Wrist Surgery at Middlesex Hospital
It’s easy to injure your wrist, typically by falling, repetitive motions or through sports and work injuries. Sprains are common, as well as fractures, tears or nerve injuries. A sprain is an injury to a ligament, which is a strong band of connective tissue that connects one bone to another. There are many ligaments in the wrist that can be stretched or torn, resulting in a sprain. This occurs when the wrist is bent forcefully, such as in a fall onto an outstretched hand.
Additionally, arthritis afflicts millions of Americans. Arthritis is inflammation of one or more of your joints. A joint is where the ends of bones meet -- inflammation causes swelling, pain, and stiffness in the joint.
Carpal Tunnel Syndrome
Carpal tunnel syndrome is a condition in which there is pressure on the median nerve - the nerve in the wrist that supplies feeling and movement to parts of the hand. It can lead to numbness, tingling, weakness, or muscle damage in the hand and fingers.
The area in your wrist where the nerve enters the hand is called the carpal tunnel. This tunnel is normally narrow, so any swelling can pinch the nerve and cause pain, numbness, tingling or weakness. This is called carpal tunnel syndrome.
Carpal tunnel syndrome is common in people who perform repetitive motions of the hand and wrist. Typing on a computer keyboard is probably the most common cause of carpal tunnel.
It is important in all but very mild cases to have a physician evaluate wrist pain. Proper diagnosis and treatment is necessary to avoid long-lasting stiffness and pain.
Dealing with arthritis and joint pain
Many people have arthritis in their wrists and hands, making daily activities difficult. Although there are hundreds of kinds of arthritis, most wrist pain is caused by just two types: Osteoarthritis and rheumatoid arthritis.
Osteoarthritis (OA) is a progressive condition that destroys the smooth articular cartilage covering the ends of bones. Healthy joints move easily because of articular cartilage. When the bare bones rub against each other, it results in pain, stiffness, and weakness.
Osteoarthritis can develop due to normal "wear-and-tear" in the wrist, particularly in people who have a family history of arthritis. It may also develop as a result of a traumatic injury, such as a broken wrist bone or a wrist sprain. OA of the wrist joint causes swelling, pain, limited motion, and weakness. These symptoms are usually limited to the wrist joint itself.
Rheumatoid arthritis (RA) is a chronic disease that attacks multiple joints throughout the body. RA often starts in smaller joints, like those found in the hand and wrist. It is symmetrical, usually affecting the same joint on both sides of the body.
In general, early treatment is non-surgical and designed to help relieve pain and swelling. Several therapies can be used to treat arthritis, including:
- Modifying your activities. Limit or stop the activities that make the pain worse.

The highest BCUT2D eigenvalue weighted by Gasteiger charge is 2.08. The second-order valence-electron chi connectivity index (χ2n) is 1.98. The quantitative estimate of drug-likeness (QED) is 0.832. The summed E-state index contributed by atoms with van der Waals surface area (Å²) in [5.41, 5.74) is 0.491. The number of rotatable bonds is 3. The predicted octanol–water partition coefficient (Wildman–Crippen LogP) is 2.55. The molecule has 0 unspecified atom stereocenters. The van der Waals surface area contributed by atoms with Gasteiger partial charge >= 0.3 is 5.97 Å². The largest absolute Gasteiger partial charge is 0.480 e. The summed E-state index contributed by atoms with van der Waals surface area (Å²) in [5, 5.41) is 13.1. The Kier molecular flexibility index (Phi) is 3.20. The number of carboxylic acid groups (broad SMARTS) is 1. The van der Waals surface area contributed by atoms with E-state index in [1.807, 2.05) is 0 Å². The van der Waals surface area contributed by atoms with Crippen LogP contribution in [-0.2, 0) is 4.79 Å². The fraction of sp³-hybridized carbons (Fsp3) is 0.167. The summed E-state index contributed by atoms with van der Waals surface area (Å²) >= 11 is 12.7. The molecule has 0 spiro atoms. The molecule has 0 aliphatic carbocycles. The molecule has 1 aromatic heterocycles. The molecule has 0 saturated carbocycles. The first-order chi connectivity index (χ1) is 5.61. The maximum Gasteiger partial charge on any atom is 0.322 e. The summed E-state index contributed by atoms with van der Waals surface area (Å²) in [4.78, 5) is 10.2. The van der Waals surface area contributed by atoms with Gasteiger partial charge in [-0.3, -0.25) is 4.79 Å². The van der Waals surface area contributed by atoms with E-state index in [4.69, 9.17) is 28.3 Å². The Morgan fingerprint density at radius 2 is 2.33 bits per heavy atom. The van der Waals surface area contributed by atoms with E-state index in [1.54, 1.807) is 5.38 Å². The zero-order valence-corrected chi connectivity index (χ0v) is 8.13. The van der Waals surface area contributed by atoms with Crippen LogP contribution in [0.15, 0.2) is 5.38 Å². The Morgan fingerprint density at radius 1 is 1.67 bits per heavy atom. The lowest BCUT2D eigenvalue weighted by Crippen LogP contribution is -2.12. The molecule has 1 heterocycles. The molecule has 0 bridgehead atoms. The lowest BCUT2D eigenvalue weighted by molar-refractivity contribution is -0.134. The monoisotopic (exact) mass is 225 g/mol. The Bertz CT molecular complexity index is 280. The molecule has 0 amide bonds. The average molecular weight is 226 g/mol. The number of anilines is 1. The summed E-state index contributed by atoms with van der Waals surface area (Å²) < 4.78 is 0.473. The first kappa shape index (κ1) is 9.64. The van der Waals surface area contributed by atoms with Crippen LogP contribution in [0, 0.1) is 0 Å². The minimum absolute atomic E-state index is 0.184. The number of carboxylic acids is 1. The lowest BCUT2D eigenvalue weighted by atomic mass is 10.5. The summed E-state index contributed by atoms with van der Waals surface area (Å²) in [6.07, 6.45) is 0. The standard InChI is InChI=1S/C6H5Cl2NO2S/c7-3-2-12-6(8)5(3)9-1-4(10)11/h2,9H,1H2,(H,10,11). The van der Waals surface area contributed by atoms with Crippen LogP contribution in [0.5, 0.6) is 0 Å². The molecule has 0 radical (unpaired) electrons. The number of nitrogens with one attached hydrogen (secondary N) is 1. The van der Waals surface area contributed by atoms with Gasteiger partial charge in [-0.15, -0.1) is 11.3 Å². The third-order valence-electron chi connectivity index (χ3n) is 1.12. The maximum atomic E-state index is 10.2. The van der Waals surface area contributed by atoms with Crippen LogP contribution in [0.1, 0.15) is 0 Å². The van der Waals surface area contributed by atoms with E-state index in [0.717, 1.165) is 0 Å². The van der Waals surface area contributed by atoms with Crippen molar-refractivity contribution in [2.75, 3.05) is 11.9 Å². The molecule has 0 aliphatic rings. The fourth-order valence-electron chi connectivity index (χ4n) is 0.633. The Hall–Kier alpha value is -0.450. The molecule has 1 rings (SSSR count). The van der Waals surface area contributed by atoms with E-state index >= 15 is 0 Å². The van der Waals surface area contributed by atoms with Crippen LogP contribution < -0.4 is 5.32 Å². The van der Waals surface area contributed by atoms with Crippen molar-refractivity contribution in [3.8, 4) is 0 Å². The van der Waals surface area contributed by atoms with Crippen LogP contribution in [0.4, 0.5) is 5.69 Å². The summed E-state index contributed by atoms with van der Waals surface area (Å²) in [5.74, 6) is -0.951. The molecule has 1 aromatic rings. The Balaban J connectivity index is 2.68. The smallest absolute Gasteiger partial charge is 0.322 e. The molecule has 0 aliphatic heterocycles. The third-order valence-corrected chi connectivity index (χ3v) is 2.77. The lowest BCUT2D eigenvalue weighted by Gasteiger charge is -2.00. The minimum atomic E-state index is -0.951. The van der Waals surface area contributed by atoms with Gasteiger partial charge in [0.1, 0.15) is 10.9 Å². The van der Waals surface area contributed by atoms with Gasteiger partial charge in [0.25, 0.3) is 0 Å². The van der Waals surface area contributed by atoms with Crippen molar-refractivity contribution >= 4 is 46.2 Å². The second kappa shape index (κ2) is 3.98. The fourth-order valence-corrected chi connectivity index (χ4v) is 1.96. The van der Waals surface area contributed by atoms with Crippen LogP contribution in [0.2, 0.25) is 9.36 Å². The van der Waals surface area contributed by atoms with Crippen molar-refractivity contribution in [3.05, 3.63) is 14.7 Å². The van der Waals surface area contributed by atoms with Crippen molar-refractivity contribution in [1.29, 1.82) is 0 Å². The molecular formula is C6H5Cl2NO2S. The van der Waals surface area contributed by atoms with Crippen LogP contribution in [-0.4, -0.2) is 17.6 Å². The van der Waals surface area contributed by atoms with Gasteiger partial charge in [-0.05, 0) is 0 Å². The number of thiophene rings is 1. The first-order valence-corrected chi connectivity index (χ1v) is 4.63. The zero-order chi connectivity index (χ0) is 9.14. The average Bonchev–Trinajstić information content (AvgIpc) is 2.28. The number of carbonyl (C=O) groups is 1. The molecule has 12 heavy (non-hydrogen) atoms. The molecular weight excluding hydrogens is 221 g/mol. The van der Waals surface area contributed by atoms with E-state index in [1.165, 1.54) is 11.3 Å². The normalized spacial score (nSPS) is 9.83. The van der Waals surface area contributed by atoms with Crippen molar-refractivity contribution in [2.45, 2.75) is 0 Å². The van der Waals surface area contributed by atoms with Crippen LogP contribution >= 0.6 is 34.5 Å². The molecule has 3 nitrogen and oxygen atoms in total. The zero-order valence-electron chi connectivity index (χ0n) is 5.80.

- Immobilization. Keep the wrist still and protected for a short time in a splint to help relieve symptoms.
- Medication. Take non-steroidal anti-inflammatory medications, such as aspirin or ibuprofen, to reduce pain and swelling.
- Exercise. Follow a prescribed exercise program. Specific exercises can improve the range of motion in your wrist.
- Steroid injection. Cortisone is a powerful anti-inflammatory medicine that can be injected into the wrist joint.
Surgical treatment at Middlesex Hospital
When non-surgical treatments are no longer effective, resulting in progressive loss of hand and wrist function, surgery is an option. The goal of surgery is to relieve pain and to preserve or improve hand function.
Surgical options include:
- Removing the arthritic bones. In this procedure, three small (carpal) bones are removed. This procedure will relieve pain while maintaining partial wrist motion.
- Fusion. When motion is the source of pain, carpal bones can be fused together to make one, solid bone. A fusion can be partial, in which just some of the carpal bones are fused together. This eliminates pain and retains some wrist motion. When the arthritis is extensive, a complete fusion may be necessary. In this procedure, all of the carpal bones are fused together, as well as the radius. This completely eliminates wrist motion, but does not affect forearm rotation.
At Middlesex Hospital, our orthopedic surgery department specializes in a variety of diagnostic procedures designed to carefully analyze your wrist injury or condition and determine the best course of action. We then help you navigate surgical and non-surgical recommendations and follow-up requirements. If your wrist requires surgery, our Board-certified surgeons and highly experienced orthopedic surgical team perform a variety of advanced surgeries, using the most sophisticated tools, customized materials and technologies.